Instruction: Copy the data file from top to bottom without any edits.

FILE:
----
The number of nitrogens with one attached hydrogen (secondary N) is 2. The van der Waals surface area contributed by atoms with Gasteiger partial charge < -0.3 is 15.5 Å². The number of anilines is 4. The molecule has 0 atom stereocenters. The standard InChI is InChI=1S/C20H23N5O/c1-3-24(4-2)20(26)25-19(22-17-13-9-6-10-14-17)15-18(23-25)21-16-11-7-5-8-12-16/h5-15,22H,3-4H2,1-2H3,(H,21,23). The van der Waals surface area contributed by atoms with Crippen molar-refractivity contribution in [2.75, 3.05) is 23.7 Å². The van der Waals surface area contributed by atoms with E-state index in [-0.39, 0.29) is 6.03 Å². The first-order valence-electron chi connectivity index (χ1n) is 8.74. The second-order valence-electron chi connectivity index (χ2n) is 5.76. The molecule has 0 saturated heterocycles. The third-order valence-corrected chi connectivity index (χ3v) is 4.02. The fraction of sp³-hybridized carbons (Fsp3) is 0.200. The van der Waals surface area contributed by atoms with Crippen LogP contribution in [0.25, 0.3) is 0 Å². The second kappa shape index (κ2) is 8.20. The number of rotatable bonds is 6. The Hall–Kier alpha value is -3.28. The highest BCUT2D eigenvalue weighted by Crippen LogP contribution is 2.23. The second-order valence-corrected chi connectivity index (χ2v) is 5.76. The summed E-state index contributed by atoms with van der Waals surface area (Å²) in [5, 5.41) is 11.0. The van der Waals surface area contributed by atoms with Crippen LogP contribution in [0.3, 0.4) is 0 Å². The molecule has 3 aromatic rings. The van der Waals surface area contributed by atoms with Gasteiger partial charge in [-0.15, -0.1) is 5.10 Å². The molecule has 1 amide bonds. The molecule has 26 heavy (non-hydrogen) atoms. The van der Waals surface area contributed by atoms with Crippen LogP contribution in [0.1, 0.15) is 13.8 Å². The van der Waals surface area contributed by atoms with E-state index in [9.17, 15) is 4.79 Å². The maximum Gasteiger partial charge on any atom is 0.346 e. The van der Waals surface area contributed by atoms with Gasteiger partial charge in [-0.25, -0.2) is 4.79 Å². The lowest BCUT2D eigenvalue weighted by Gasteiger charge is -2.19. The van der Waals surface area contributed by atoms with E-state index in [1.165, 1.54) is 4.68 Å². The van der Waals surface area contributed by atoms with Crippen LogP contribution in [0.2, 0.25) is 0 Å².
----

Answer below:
The number of nitrogens with one attached hydrogen (secondary N) is 2. The van der Waals surface area contributed by atoms with Gasteiger partial charge < -0.3 is 15.5 Å². The number of anilines is 4. The molecule has 0 atom stereocenters. The standard InChI is InChI=1S/C20H23N5O/c1-3-24(4-2)20(26)25-19(22-17-13-9-6-10-14-17)15-18(23-25)21-16-11-7-5-8-12-16/h5-15,22H,3-4H2,1-2H3,(H,21,23). The van der Waals surface area contributed by atoms with Crippen molar-refractivity contribution in [2.75, 3.05) is 23.7 Å². The van der Waals surface area contributed by atoms with E-state index in [-0.39, 0.29) is 6.03 Å². The first-order valence-electron chi connectivity index (χ1n) is 8.74. The second-order valence-electron chi connectivity index (χ2n) is 5.76. The molecule has 0 saturated heterocycles. The third-order valence-corrected chi connectivity index (χ3v) is 4.02. The fraction of sp³-hybridized carbons (Fsp3) is 0.200. The van der Waals surface area contributed by atoms with Crippen LogP contribution in [0.25, 0.3) is 0 Å². The second kappa shape index (κ2) is 8.20. The number of rotatable bonds is 6. The Hall–Kier alpha value is -3.28. The highest BCUT2D eigenvalue weighted by Crippen LogP contribution is 2.23. The second-order valence-corrected chi connectivity index (χ2v) is 5.76. The summed E-state index contributed by atoms with van der Waals surface area (Å²) in [5, 5.41) is 11.0. The van der Waals surface area contributed by atoms with Crippen LogP contribution in [0.3, 0.4) is 0 Å². The molecule has 3 aromatic rings. The van der Waals surface area contributed by atoms with Gasteiger partial charge in [-0.15, -0.1) is 5.10 Å². The molecule has 1 amide bonds. The molecule has 26 heavy (non-hydrogen) atoms. The van der Waals surface area contributed by atoms with Crippen LogP contribution in [0.1, 0.15) is 13.8 Å². The van der Waals surface area contributed by atoms with E-state index in [9.17, 15) is 4.79 Å². The maximum Gasteiger partial charge on any atom is 0.346 e. The van der Waals surface area contributed by atoms with Gasteiger partial charge in [-0.25, -0.2) is 4.79 Å². The lowest BCUT2D eigenvalue weighted by Gasteiger charge is -2.19. The van der Waals surface area contributed by atoms with E-state index in [1.165, 1.54) is 4.68 Å². The van der Waals surface area contributed by atoms with Crippen LogP contribution in [0.2, 0.25) is 0 Å².